Money Reimagined: Warnings From an Argentine Tragedy

Programmable money can protect against politicians debasing currencies to satisfy their own interests.

AccessTimeIconAug 7, 2020 at 6:36 p.m. UTC
Updated Sep 14, 2021 at 9:41 a.m. UTC
AccessTimeIconAug 7, 2020 at 6:36 p.m. UTCUpdated Sep 14, 2021 at 9:41 a.m. UTC
AccessTimeIconAug 7, 2020 at 6:36 p.m. UTCUpdated Sep 14, 2021 at 9:41 a.m. UTC

I attribute my early interest in bitcoin to my six years as a correspondent in Argentina. 

The lesson I took from that country’s repeated financial meltdowns is that any fiat monetary system requires a bedrock of trust in the nation’s governing institutions. When people don’t trust their government, the system is always prone to collapse.

It wasn’t until I discovered bitcoin, four years after my 2009 departure from Buenos Aires, that I understood this clearly. I’d been well aware of Argentines’ lack of trust in government – the local commentariat endlessly talked of their leaders’ corruption. But only after learning of how bitcoin’s decentralized cryptographic protocol allowed users to transact without having to trust centralized intermediaries did I see the connection between that trust deficit and Argentina’s financial dysfunction.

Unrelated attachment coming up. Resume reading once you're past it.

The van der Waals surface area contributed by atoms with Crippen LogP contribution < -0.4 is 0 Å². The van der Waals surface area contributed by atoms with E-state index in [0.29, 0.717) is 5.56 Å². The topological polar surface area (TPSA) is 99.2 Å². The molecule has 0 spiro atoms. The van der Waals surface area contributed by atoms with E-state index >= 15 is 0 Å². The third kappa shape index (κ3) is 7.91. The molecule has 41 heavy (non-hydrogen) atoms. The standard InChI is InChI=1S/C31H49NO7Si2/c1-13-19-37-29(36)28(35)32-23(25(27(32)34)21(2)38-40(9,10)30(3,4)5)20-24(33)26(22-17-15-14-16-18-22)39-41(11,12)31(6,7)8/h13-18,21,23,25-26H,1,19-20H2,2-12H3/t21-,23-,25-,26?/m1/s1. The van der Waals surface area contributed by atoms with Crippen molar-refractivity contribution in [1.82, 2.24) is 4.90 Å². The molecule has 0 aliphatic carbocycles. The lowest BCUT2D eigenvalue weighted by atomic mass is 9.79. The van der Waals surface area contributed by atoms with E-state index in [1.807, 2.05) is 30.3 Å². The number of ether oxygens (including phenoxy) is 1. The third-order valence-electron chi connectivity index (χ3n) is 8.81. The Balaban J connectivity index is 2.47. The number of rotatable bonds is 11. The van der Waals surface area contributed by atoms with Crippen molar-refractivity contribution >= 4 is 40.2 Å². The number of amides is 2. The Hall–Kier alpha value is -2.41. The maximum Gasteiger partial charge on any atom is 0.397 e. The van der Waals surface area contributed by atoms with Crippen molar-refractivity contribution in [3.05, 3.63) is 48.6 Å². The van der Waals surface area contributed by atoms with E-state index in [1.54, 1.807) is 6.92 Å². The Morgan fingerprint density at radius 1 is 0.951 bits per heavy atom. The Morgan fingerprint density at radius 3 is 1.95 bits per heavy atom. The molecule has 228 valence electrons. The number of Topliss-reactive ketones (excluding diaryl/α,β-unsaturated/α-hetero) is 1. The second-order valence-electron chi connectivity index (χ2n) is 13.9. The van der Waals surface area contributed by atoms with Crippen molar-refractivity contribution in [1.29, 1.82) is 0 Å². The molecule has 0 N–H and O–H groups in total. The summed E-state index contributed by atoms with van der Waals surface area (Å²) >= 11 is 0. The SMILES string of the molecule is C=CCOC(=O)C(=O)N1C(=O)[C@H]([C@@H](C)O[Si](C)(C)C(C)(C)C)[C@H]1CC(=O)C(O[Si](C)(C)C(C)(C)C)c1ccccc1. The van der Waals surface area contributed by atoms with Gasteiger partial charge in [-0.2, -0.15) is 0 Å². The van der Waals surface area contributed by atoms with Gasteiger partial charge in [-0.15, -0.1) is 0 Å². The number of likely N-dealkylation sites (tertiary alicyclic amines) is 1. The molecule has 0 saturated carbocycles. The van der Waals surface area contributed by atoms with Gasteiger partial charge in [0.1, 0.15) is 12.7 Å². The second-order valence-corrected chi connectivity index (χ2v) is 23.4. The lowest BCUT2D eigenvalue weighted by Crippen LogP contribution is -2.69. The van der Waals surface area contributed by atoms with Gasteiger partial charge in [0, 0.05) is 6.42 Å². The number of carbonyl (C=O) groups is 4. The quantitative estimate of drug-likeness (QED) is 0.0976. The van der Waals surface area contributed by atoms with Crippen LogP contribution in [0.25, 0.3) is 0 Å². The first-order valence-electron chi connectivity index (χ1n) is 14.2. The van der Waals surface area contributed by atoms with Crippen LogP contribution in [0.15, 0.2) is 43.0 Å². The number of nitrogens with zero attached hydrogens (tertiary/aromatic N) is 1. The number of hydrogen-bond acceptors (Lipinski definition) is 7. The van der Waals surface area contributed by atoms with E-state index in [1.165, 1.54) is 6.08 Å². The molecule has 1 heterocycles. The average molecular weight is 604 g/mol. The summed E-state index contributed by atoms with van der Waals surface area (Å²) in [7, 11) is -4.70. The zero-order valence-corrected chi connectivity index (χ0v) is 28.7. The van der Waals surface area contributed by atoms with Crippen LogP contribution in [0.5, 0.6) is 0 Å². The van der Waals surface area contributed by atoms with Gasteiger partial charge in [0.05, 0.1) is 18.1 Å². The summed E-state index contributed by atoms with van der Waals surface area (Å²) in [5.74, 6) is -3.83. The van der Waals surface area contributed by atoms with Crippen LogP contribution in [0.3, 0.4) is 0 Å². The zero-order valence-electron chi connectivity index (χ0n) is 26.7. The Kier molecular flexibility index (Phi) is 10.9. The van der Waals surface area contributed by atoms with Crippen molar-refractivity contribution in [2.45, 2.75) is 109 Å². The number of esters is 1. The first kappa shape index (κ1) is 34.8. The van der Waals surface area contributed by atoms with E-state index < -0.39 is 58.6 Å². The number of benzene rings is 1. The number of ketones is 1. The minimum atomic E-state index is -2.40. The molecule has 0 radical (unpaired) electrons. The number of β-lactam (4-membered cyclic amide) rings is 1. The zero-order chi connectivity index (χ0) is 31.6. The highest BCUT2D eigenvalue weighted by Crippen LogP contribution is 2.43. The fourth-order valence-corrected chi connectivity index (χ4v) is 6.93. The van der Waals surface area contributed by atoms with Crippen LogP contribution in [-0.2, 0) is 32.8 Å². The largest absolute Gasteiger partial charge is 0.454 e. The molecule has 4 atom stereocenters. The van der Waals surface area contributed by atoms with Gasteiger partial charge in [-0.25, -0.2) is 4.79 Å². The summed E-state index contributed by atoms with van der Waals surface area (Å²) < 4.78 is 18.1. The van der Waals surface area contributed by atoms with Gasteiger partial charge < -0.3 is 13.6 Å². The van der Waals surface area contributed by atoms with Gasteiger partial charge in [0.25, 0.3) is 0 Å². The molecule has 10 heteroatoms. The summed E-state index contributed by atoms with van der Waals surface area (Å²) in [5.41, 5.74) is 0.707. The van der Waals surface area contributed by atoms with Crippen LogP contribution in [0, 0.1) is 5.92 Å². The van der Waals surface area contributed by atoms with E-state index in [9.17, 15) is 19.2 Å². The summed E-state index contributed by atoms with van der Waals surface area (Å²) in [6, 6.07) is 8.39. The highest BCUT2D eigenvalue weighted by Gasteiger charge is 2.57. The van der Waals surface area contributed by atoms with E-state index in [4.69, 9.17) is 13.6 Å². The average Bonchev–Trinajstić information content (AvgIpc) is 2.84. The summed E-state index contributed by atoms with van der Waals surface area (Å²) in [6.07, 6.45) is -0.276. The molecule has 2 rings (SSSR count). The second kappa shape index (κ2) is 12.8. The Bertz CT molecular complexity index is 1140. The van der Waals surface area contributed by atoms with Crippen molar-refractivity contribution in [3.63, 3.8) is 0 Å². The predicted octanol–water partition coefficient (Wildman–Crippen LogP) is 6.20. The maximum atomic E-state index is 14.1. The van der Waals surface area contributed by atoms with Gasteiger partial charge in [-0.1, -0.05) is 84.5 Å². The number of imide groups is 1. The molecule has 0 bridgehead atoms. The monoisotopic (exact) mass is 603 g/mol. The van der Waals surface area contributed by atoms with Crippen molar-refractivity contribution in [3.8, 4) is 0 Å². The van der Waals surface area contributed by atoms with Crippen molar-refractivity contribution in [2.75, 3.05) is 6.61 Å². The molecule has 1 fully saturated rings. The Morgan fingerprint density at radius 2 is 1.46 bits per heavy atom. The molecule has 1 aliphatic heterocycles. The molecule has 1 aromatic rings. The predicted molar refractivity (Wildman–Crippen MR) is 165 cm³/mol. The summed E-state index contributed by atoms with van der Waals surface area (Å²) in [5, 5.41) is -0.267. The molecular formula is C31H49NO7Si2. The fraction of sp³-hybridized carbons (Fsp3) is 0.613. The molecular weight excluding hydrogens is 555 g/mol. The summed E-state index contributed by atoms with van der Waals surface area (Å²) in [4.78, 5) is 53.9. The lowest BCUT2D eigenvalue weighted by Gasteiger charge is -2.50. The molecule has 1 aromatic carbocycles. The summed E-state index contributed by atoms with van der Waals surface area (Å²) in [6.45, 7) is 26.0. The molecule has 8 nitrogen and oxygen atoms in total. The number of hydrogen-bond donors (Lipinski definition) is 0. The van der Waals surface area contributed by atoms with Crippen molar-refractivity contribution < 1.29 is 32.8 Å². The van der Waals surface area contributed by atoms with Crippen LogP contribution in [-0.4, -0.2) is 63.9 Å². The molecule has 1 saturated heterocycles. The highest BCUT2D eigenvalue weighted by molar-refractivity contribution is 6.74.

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Argentina is by no means alone in this problem. But as its government finalizes yet another bond restructuring deal with investors, this time to write down $65 billion in foreign debt, and with its perpetually volatile economy facing its worst contraction ever, it’s worth exploring this more deeply. 

Now, more than ever, Argentina’s failures offer a cautionary tale, especially for the U.S. And with speculation growing over changes to the global financial system, cryptocurrency and blockchain models could help us design systems more resilient to this kind of failure. 

Note, this is not a “bitcoin fixes this” essay. Believing that bitcoin alone will save all Argentines – or Turks, Venezuelans or Filipinos – is, as Coinshares Chief Strategy Officer Meltem Demirors noted this week, naive and offensive. This hard-to-use technology is no silver bullet for the root causes of economic destitution. 

A protest outside a bank in Buenos Aires, Argentina, in 2002. (W:es:Usuario:Barcex/Wikimedia)
A protest outside a bank in Buenos Aires, Argentina, in 2002. (W:es:Usuario:Barcex/Wikimedia)